COTTAGE GROVE, Ore. — It’s all about soil biology, Bruce Elliott of Sustainable Agricultural Technologies says.
“Everything about farming is about biology,” he said. “If you don’t take care of the biology you have all these other problems.”
Sustainable Agriculture Technologies started in 1997 and focuses on creating sustainable solutions for the biological management of agriculture and organic waste processing, according to its website.
Elliott was always interested in farming chemical-free and began when he and his wife, Kristi Norris, decided to open a fruit and vegetable stand.
From there he took an interest in vermicomposting — composting with earthworms, which he said worked well until he tried to take the compost out of a bin — he would accidentally take out some of the “workers.”
He read an article in a magazine called “Worm Digest” about a flow-through system called the Worm Wigwam, and a year later decided to invest in one. When he called the manufacturer, however, the inventor was building his last one before closing the business. He sold Elliott the rights to it, and Elliott started to build them.
“One thing led to another and within a few months, I had requests for larger machines,” he said.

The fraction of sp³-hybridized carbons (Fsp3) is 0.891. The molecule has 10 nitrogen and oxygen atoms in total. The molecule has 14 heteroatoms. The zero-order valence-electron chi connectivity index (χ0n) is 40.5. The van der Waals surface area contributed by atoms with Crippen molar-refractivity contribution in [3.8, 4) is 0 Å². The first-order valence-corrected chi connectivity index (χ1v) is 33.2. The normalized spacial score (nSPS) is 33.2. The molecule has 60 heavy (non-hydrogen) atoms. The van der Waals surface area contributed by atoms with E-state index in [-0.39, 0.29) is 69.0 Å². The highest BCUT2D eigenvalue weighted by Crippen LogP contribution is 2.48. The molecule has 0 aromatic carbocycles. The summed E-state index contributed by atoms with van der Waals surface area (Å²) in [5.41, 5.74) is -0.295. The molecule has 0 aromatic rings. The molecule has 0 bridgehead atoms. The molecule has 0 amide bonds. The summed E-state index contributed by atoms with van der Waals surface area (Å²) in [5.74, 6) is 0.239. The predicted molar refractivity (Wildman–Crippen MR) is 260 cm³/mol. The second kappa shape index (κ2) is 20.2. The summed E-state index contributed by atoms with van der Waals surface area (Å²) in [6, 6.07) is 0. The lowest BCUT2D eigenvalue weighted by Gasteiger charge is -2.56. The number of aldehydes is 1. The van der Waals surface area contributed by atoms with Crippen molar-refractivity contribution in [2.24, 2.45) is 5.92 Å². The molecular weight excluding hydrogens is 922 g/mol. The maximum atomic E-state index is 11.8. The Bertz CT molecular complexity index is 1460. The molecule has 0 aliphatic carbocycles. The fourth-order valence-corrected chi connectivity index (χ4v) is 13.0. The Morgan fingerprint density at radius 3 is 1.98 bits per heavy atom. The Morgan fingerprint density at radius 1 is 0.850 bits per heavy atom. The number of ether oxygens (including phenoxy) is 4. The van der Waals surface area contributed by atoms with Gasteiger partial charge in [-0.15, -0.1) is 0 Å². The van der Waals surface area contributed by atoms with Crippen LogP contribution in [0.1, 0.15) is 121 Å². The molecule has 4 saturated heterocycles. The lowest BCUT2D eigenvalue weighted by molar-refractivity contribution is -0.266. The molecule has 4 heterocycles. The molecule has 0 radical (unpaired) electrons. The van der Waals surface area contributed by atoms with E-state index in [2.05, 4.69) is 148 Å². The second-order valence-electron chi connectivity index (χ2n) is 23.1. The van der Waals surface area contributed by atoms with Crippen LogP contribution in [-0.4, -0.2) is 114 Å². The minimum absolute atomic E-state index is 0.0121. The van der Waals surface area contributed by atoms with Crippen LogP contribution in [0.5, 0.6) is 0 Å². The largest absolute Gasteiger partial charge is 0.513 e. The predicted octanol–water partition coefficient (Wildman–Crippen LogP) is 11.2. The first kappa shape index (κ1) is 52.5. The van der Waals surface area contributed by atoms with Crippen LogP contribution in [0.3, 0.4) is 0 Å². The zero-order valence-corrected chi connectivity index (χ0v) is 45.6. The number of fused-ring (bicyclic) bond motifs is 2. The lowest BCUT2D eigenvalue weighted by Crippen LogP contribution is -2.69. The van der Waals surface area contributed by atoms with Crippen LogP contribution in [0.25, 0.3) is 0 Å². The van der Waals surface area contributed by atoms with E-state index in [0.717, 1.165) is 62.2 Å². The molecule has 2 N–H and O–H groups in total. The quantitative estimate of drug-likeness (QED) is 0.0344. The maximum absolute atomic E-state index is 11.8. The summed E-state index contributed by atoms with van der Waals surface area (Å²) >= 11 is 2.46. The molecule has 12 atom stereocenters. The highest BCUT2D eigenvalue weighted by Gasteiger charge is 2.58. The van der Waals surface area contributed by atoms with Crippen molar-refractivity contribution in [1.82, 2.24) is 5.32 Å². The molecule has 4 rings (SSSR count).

Elliott, who is not an engineer or designer by trade, worked with some friends to add more machines to the lineup. There are now seven sizes.
In 2002, he attended a conference where he learned about the soil food web and saw a small compost tea brewer.
“I thought, ‘We’re not going to feed America with that. If the soil food web is so important there needs to be a bigger machine,’” he said.
He built a 500-gallon compost tea brewer. Since then, his brewers and Worm Wigwams have been sold all over the world.
“Due to environmental problems and farming practices, soil biology is not what it used to be,” Elliott explained. “What the compost tea does is add millions of microbes per square foot of soil with regular application. It repopulates the soil with beneficial compost.”
Vermicompost is also used to make the compost tea.
“Everything in Mother Nature is to return organic waste to humus,” he said, “the closest thing to that is vermicompost.”
The benefits of vermicomposting include soil compaction going away, nutrients cycling better and fertilization can be cut anywhere from 50% to 80%. The biggest difference from traditional compost is vermicompost has more bacteria and fungi.
Being a pioneer in the field wasn’t always easy. He said that his neighbors were happy with their fertilizer companies and when he started to do something different, their reactions toward him changed.
“They chastise you. You used to meet them for coffee in the mornings and then your chair is gone, literally,” he explained. “So there’s peer pressure. It’s gotten a lot better since organics has taken hold.”
Elliott has an 83-acre farm and ranch where he raises cattle and goats, and he only uses compost tea. His whole focus has been centered on soil biology, and for that reason he said he feels good about his business.
“I get up in the morning and I’m proud of what I do,” he said. “I’m not hurting the environment. I’m an advocate for eating healthy food. I’ve been in other industries and there’s nothing more rewarding than this.”